The first of two sets of pictures from a long weekend in Edinburgh at the start of April

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The serviced apartment we rented in North Charlotte Street [55 57 11 N, 3 12 25 W] was clearly aimed at the high-end rental market, but was much better value for money than any hotel room.


View from the window towards Charlotte Square – the First Minister‘s residence is at number 6.

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Pictures from Edinburgh’s New Town: (L) statue commemorating the Scottish physicist James Clerk Maxwell, (R) typical neo-classical architecture of the New Town, looking down Scotland Street [55 57 33 N, 3 11 40 W].  The New Town was built over a period of nearly 100 years from 1765 in response to the overcrowding of the historic heart of Edinburgh, the Old Town.


This underground linking building [55 57 6 N, 3 11 44 W] connects the National Gallery of Scotland and the Scottish Academy building.  Excellent food!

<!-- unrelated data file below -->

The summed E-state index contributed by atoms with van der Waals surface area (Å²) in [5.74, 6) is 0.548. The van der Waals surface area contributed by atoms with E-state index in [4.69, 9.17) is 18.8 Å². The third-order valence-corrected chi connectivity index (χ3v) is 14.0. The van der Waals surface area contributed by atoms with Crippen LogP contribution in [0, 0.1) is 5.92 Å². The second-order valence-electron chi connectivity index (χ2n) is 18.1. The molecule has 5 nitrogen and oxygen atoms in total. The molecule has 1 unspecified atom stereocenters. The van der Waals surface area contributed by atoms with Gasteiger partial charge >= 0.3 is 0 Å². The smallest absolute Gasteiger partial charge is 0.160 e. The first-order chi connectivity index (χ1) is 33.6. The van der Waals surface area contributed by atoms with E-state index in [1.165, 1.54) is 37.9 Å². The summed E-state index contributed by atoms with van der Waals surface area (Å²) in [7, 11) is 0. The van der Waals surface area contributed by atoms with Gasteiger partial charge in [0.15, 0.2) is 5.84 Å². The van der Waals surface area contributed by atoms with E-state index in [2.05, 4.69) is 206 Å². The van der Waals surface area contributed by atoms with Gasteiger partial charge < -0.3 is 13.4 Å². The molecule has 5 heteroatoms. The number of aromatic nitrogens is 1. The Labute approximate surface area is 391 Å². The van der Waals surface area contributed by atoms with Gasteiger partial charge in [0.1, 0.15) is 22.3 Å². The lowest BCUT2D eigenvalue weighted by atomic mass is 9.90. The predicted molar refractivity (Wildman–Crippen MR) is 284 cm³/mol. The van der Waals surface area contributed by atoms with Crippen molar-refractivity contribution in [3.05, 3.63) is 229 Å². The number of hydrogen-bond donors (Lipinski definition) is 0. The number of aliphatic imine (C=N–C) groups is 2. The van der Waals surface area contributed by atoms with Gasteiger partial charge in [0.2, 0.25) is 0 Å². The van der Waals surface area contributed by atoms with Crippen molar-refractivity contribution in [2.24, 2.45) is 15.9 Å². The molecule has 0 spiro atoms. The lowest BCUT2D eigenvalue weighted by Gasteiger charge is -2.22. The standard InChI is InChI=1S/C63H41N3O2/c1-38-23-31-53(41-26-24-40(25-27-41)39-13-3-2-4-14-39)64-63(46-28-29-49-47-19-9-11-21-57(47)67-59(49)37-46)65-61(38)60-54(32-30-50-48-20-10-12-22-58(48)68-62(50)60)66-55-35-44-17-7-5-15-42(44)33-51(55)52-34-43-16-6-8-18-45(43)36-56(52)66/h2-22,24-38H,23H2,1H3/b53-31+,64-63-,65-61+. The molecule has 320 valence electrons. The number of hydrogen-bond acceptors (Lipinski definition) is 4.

The unmistakeably Gothic Scott Monument off Princes Street, with the quintessential Edinburgh department store, Jenners, in the background.

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(L) The rather dour-looking St. Giles’ cathedral [55 56 58 N, 3 11 30 W] (the closest thing to a national church of Scotland) lies at the midpoint of the Royal Mile. (R) Its organ.


The City Chambers are built over sealed off streets of houses (“closes”) that led down from the Royal Mile to the fetid shallow lake that was the Nor Loch (before this was drained to form Princes Street Gardens).  The preserved remains of the closes, most notably Mary King’s Close, are now a tourist attraction.


Looking over the roof of Waverley railway station (which resembles a set of greenhouses) towards Calton Hill.  The buildings of St. Andrew’s House (the headquarters of the Scottish Government) have a rather sinister “fascist architecture” look about them. Note also the black “time ball” on the Nelson Monument behind. This is dropped at exactly 1 pm, coinciding with the firing of the One O’Clock Gun at the Castle.

Views from the Nelson Monument

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(L) South towards the extinct volcano of Arthur’s Seat. (R) towards Holyroodhouse (the Queen’s official residence in Scotland) and the adjacent ruined abbey.

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(L) North towards the port area of Leith and the Firth of Forth beyond. (R) North and west, with the tops of the Forth road and rail bridges just visible at the left.


View over Princes Street and Waverley towards the Castle.

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